The third base competition is particularly interesting because it involves a veteran and a player who has yet to spend a full season at the major league level. The veteran is 32-year-old Jack Hannahan. The young player is Lonnie Chisenhall, 23.
The two players are separated by more than only the nine-year gap in their ages. Hannahan is a defensive specialist, while Chisenhall will attempt to win the third base job in spring training with his bat.
Manager Manny Acta said it will be an honest competition. According to Acta, neither Hannahan nor Chisenhall began spring training with a definite advantage.
Both players, at their best, offer intriguing potential to the starting lineup. For Hannahan, it's his defense, which was Gold Glove caliber last year. The importance of Hannahan's defense cannot be underestimated, given the makeup of the Indians' projected pitching staff.
That staff is heavy with sinkerball pitchers. Those pitchers figure to produce a lot of groundballs, which the Indians' infielders need to turn into outs in order for the pitchers, and the team, to be successful.
In his half-season trial at third base last year as a rookie, Chisenhall was very shaky defensively. However, Chisenhall's bat is projected to be much stronger than Hannahan's, and the potential boost to the lineup that Chisenhall's bat could bring likewise cannot be underestimated.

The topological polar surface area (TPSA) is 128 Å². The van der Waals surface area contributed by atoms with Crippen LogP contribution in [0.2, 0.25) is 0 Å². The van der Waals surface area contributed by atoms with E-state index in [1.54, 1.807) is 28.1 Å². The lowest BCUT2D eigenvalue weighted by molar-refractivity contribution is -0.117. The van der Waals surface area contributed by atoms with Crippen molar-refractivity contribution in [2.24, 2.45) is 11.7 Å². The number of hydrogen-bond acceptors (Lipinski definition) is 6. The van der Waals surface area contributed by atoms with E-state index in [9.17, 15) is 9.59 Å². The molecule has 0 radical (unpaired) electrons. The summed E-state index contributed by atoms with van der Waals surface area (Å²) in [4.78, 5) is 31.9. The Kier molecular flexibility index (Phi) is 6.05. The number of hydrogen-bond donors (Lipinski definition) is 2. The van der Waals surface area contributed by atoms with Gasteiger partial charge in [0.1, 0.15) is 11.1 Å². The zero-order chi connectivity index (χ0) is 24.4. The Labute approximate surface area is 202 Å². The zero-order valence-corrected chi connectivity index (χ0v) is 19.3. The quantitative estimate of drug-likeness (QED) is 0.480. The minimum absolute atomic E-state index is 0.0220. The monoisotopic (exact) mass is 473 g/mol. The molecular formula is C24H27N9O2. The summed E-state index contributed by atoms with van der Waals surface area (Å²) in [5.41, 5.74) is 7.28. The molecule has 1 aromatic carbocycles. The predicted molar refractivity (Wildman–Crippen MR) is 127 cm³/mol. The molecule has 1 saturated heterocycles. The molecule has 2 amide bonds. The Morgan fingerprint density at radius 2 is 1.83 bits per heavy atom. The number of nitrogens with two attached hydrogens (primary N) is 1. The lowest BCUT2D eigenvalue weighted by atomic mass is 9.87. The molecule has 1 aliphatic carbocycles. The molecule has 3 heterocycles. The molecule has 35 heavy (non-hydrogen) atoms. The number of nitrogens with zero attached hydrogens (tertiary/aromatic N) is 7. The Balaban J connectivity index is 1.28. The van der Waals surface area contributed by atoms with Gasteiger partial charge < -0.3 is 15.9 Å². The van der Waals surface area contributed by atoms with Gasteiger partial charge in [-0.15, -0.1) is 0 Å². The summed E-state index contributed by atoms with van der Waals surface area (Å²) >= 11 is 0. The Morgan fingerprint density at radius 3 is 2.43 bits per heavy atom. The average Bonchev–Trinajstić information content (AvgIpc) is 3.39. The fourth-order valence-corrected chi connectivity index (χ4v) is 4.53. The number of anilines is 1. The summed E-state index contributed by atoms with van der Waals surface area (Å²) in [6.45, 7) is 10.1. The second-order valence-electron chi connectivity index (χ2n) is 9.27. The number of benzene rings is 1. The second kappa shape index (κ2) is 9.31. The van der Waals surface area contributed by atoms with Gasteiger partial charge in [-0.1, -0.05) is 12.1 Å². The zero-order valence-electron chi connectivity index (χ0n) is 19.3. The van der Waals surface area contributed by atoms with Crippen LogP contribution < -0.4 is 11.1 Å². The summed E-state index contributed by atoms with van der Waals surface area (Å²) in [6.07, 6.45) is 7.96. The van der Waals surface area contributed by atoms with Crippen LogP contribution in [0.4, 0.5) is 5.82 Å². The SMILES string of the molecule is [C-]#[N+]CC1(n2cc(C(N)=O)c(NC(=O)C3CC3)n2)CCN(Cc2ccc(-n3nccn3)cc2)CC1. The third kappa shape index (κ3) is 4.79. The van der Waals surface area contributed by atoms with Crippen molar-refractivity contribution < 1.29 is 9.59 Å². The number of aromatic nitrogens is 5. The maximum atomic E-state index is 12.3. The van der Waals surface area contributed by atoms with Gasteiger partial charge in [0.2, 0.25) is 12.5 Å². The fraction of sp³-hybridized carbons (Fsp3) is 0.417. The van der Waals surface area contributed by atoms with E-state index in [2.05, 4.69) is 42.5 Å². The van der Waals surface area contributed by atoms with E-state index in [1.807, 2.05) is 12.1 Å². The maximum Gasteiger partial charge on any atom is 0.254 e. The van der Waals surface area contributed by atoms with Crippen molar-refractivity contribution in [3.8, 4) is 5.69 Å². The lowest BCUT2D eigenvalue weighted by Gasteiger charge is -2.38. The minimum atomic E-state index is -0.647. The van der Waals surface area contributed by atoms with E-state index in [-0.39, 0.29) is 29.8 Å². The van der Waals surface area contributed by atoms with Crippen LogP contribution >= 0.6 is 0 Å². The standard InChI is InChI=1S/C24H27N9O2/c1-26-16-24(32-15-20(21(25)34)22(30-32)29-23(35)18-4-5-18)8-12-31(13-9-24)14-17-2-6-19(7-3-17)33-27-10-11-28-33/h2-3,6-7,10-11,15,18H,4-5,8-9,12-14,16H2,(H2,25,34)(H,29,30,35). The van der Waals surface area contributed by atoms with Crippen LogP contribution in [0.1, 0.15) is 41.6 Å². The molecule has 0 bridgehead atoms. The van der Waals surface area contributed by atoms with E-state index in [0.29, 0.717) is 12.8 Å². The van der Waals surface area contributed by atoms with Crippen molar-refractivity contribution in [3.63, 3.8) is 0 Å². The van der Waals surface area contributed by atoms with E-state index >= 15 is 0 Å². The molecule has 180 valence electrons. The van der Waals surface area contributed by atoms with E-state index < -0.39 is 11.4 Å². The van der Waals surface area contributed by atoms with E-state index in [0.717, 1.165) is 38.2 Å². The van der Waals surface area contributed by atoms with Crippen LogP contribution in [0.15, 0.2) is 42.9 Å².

The Indians last year were one of the weakest teams in the American League offensively. They were also unable to add the impact bat to the lineup that they had hoped to add during the off-season.
Chisenhall figures to bring more offensive production to the lineup than Hannahan, but whether Chisenhall's superior bat will be enough to trump his inferior glove remains to be seen.
Acta said the decision at third base probably will go down to the final days of spring training.
Indians Notes & Quotes
Hernandez was arrested in the Dominican Republic last month, and placed on baseball's restricted list. Police also say he is 31, three years older than he said.
Indians general manager Chris Antonetti told ESPN.com that the team is monitoring any developments and remains "in touch with his representatives."
Carmona will earn $7 million this year, and the Indians hold options for 2013 at $9 million and 2014 at $12 million. The right-hander won 13 games in 2010, and was expected to be part of the starting rotation this season.
"I feel way better than I did early last year (in spring training)," said Jimenez, who sustained an injury to his pitching thumb in his second spring start last year. "Getting through the second game healthy this year is a good sign."